i agree with the others that you should have retirement funds etc. in your own name. Not sure what life insurance has to do with it. I wouldn't expect there to be insurance on you (which would pay to your husband) but there should be insurance on your husband (which would pay to you), in case something happens to him. If you're using life insurance as an investment, as opposed to carrying term only, that may not be the best of all available investments . 

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#8 of 17 Old 04-20-2014, 01:54 PM
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Even if you find it boring, give him the details of the trust.  Then he will feel like you trust him.  (pun intended.)   Can you get his name added to the trust?  Is there a reason you wouldn't want to?  

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#9 of 17 Old 04-20-2014, 04:26 PM - Thread Starter
 
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Thank you all for your thoughtful initial responses. This question is clearly loaded- on many levels. There are so many questions I have about financial planning, etc, and only some of those are tied to this issue of a potential income from a trust. We are trying to work our way through paying off debt and gathering joint emergency savings, applying for life insurance (which I have been denied), getting our own wills in order, etc. This trust is just one piece.

 

I think if I was mature, I would use initial funds for a personal emergency fund of 3 months living expenses. I would then put money into an IRA in my name.

 

To begin to answer some of your questions:

 

1) There has been NO PAYOUT to date from a trust in my name. So- I do not know how those funds will be used over time, we have not discussed it mutually and that is not because we do not communicate, we do, it is because all of this is new to me- only a legal framework not funded yet. We could speculate till the cows come home, but the reality is we have no idea how much this income could be annually and I am not sure anyone does, including those funding it. Right now it is 0. I have not wanted to consider it much for various emotional and practical reasons.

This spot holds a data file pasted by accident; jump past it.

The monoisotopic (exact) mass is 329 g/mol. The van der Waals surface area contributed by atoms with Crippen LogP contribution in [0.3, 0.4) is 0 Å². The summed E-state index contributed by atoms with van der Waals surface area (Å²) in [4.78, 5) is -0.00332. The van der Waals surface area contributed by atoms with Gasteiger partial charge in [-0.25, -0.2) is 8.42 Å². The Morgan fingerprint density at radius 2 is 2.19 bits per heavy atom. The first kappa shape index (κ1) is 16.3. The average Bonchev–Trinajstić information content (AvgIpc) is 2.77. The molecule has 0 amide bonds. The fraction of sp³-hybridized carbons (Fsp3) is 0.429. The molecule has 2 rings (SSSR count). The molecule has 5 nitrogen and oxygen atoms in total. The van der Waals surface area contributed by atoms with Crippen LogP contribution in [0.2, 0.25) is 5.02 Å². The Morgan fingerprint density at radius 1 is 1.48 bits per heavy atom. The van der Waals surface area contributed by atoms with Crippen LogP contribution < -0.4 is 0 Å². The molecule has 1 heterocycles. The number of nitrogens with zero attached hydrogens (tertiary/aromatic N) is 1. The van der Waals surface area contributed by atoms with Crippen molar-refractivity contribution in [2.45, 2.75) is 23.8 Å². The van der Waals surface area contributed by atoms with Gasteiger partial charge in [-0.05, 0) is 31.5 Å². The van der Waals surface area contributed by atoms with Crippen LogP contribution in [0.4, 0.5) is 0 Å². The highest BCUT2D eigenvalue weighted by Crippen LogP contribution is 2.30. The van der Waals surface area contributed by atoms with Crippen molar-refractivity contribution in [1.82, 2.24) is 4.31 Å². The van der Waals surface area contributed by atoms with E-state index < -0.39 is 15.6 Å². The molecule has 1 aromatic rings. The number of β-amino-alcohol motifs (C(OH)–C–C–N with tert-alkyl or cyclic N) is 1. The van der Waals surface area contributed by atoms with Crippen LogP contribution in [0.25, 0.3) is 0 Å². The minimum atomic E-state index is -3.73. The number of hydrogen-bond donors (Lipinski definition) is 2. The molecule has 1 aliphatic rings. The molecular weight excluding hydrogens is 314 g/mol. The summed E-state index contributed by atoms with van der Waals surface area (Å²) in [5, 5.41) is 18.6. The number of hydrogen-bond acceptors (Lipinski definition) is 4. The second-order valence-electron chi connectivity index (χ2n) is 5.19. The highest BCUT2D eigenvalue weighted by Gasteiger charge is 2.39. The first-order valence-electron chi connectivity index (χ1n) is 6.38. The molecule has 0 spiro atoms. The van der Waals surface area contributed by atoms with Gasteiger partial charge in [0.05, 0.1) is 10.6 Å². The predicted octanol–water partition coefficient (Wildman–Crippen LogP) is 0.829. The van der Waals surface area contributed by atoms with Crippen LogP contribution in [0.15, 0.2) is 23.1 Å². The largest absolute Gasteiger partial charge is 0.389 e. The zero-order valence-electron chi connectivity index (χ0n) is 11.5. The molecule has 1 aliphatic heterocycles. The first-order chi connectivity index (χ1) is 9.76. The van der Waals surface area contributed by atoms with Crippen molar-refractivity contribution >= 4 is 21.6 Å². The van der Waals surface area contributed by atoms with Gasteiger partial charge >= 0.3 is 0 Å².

2) No one can be added to the trust. It is irrevocable and not mine to change.

 

3) We make joint decisions on spending money- always have. We have never had separate funds, except our $40 fun money monthly so I can buy or save as I wish without having to explain and vice versa.

 

4) All money gifted to us in the past has been spent mutually on household things and debt.

 

5) 4evermom- I think if there is a psychological motivator here, it is possibly just that he is wanting power and also that he may be jealous since his parents have not helped him/us. Who knows.

 

6) Sillysapling: I think I have answered some of your questions- there is really no information to share- he does know about it, we have talked about it and all that it may mean or does not mean, he knows my approach to it, he knows we can’t bank on it. There are no other details to share.

 

7) JudiAU- I’d like to hear more about your statement that we should be doing “a better job” preparing for retirement. I am sure that is true- I need an IRA (cashed it in when we had first child).

 

I value the thoughts about the slippery slope of splitting expenses- I could get paid but then need to pay room and board (which of course I would do if I paid 1/2 the bills). I was simply curious how it would work- if it would work. I wanted to contemplate the situation before I scoffed at it. My initial thought was that there is no way that could be a good thing for us, but I truly wanted to see how it works in families who go that route.


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#10 of 17 Old 04-21-2014, 11:21 AM
 
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Okay, so the trust sounds like it's basically an estate planning vehicle for your parents, and how much goes into it will depend on a lot of unknowns. Right now, there is nothing there.